Jaffe WG (1980) Hemagglutinins (lectins) In: Liener IE (ed) Toxic Constituents of Plant Foodstuffs. Academic Press, New York, pp 73–102Google Scholar
  12. 12.
    Jaffe WG, Korte R (1976) Nutritional characteristics of the winged bean in rats. Nutr Rep Intl 14:449–456Google Scholar
  13. 13.
    Kadam SS, Salunkhe DK (1984) Winged bean in human nutrition. CRC Crit Rev Food Sci Nutr 21:1–40Google Scholar
  14. 14.
    Kadam SS, Smithard RR, Eyre MD, Armstrong DG (1986) Effects of heat treatments on antinutritional factors and quality of proteins in winged bean. J Sci Food Agric (under submission)Google Scholar
  15. 15.
    Kute LS, Kadam SS, Salunkhe DK (1984) Changes in sugars, starch and trypsin inhibitor activity in winged bean (Psophocarpus tetragonolobus L. DC) during seed development. J Food Sci 49:314–315Google Scholar
  16. 16.
    Kortt AA (1979) Isolation and characterization of trypsin inhibitor from winged bean seed (Psophocarpus tetragonolobus). Biochim Biophys Acta 577:371–376Google Scholar
  17. 17.
    Liener IE, Kakade ML (1980) Protease inhibitors In: Liener IE (ed) Toxic Constituents of Plant Foodstuffs. Academic Press, New York, p 20Google Scholar
  18. 18.
    NAS (National Academy of Sciences) (1975) The Winged Bean—A high protein crop for the tropics, National Academy of Sciences, Washington DCGoogle Scholar
  19. 19.
    Okezie BO, Martin FW (1980) Chemical composition of dry seeds and fresh leaves of winged bean varieties grown in the US and Puerto Rico. J Food Sci 45:1045–1051Google Scholar
  20. 20.
    Pusztai A, Clark EMW, King TP (1979) The nutritional toxicity ofPhaseolus vulgaris lectins. Proc Nutr Soc 38:115–121Google Scholar
  21. 21.
    Rackis JJ, McGhee JE, Booth AN (1975) Biological threshold levels of soybean trypsin inhibitor by rat bioassay. Cereal Chem 52:85–92Google Scholar
  22. 22.
    Renkonen KO (1948) Studies on Hemagglutinins present in seeds and some representative of family of leguminosae. Ann Med ExpGoogle Scholar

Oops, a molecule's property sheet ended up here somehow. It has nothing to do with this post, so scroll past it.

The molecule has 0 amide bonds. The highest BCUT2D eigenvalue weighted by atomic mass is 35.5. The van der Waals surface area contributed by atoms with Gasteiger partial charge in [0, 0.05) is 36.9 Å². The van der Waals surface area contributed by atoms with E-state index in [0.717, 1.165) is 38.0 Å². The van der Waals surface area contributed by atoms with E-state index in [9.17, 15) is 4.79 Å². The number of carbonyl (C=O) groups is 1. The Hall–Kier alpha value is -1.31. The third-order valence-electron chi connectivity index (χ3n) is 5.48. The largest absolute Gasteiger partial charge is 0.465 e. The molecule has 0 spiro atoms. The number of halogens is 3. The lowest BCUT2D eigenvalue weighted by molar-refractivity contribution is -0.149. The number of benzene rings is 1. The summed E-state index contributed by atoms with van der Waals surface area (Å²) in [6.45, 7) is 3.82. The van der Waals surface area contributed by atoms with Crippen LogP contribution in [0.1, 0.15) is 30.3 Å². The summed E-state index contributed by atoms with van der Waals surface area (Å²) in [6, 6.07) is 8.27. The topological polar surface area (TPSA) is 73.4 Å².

23. 23.
    Sathe EK, Salunkhe DK (1981) Investigations on winged bean (Psophocarpus tetrogonolobus L. DC): proteins and antinutritional factors. J Food Sci 46:1389–1394Google Scholar
  24. 24.
    Schertz KF, Boyd WC, Judgesky W, Cabanillas E (1968) Seed extract with agglutinating activity of human blood. Econ Bot 14:232–238Google Scholar
  25. 25.
    Sohonie K, Bhandarkar AP (1954) Trypsin inhibitors in Indian Foodstuffs. I. Inhibitors in vegetables. J Sci Indu Res 13B:500–504Google Scholar
  26. 26.
    Tan NH, Lowe ESH, Iskander M (1982) The extractability of winged bean (Psophocarpus tetragonolobus) seed trypsin inhibitors. J Food Sci 33:327–331Google Scholar
  27. 27.
    Tan NH, Wong KC (1982) Thermal stability of trypsin inhibitor activity in winged bean (Psophocarpus tetragonolobus). J Agric Food Chem 30:1140–1144Google Scholar
  28. 28.
    Tan NH, Rahim ZHA, Khor HT, Wong KC (1983) Winged bean (Psophocarpus tetrag onolobus) tannin level, phytate content and hemagglutinating activity. J Agric Food Chem 31:916–917Google Scholar
  29. 29.
    Yagi F, Sakamoto M, Sayawaki T, Tadera R, Kobayashi A, Ishihata K (1985) Lectins in immature pods of winged bean (Psophocarpus tetragonolobus L. DC). Agric Biol Chem 49:3575–3581Google Scholar

Copyright information

© Martinus Nijhoff Publishers 1987

Authors and Affiliations

  • S.S Kadam
    • 1
  • R.R Smithard
    • 1
  1. 1.Department of Agricultural Biochemistry and NutritionUniversity of Newcastle upon TyneNewcastle upon TyneUK

Personalised recommendations